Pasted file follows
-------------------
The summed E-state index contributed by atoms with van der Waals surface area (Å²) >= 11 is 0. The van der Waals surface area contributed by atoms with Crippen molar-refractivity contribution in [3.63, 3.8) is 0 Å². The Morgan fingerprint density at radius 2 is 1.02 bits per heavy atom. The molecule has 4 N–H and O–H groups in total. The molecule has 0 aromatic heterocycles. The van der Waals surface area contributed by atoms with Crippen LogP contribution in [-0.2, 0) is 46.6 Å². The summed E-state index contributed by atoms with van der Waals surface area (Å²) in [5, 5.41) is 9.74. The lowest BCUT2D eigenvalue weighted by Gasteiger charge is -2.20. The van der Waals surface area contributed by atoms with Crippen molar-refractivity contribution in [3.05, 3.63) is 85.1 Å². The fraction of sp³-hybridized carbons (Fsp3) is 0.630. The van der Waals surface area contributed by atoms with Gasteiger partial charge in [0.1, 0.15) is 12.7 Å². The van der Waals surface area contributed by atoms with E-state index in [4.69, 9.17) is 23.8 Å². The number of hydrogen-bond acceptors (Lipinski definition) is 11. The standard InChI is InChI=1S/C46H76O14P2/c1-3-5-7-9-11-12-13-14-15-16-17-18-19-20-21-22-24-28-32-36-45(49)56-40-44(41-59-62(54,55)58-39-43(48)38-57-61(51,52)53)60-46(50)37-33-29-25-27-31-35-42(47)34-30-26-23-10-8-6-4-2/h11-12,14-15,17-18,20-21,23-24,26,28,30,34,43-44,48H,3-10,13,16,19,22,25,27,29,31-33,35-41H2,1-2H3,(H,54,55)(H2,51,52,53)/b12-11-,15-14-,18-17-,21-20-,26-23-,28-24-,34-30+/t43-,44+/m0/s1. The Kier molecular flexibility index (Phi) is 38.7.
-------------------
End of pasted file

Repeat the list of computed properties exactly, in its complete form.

The summed E-state index contributed by atoms with van der Waals surface area (Å²) >= 11 is 0. The van der Waals surface area contributed by atoms with Crippen molar-refractivity contribution in [3.63, 3.8) is 0 Å². The Morgan fingerprint density at radius 2 is 1.02 bits per heavy atom. The molecule has 4 N–H and O–H groups in total. The molecule has 0 aromatic heterocycles. The van der Waals surface area contributed by atoms with Crippen LogP contribution in [-0.2, 0) is 46.6 Å². The summed E-state index contributed by atoms with van der Waals surface area (Å²) in [5, 5.41) is 9.74. The lowest BCUT2D eigenvalue weighted by Gasteiger charge is -2.20. The van der Waals surface area contributed by atoms with Crippen molar-refractivity contribution in [3.05, 3.63) is 85.1 Å². The fraction of sp³-hybridized carbons (Fsp3) is 0.630. The van der Waals surface area contributed by atoms with Gasteiger partial charge in [0.1, 0.15) is 12.7 Å². The van der Waals surface area contributed by atoms with E-state index in [4.69, 9.17) is 23.8 Å². The number of hydrogen-bond acceptors (Lipinski definition) is 11. The standard InChI is InChI=1S/C46H76O14P2/c1-3-5-7-9-11-12-13-14-15-16-17-18-19-20-21-22-24-28-32-36-45(49)56-40-44(41-59-62(54,55)58-39-43(48)38-57-61(51,52)53)60-46(50)37-33-29-25-27-31-35-42(47)34-30-26-23-10-8-6-4-2/h11-12,14-15,17-18,20-21,23-24,26,28,30,34,43-44,48H,3-10,13,16,19,22,25,27,29,31-33,35-41H2,1-2H3,(H,54,55)(H2,51,52,53)/b12-11-,15-14-,18-17-,21-20-,26-23-,28-24-,34-30+/t43-,44+/m0/s1. The Kier molecular flexibility index (Phi) is 38.7.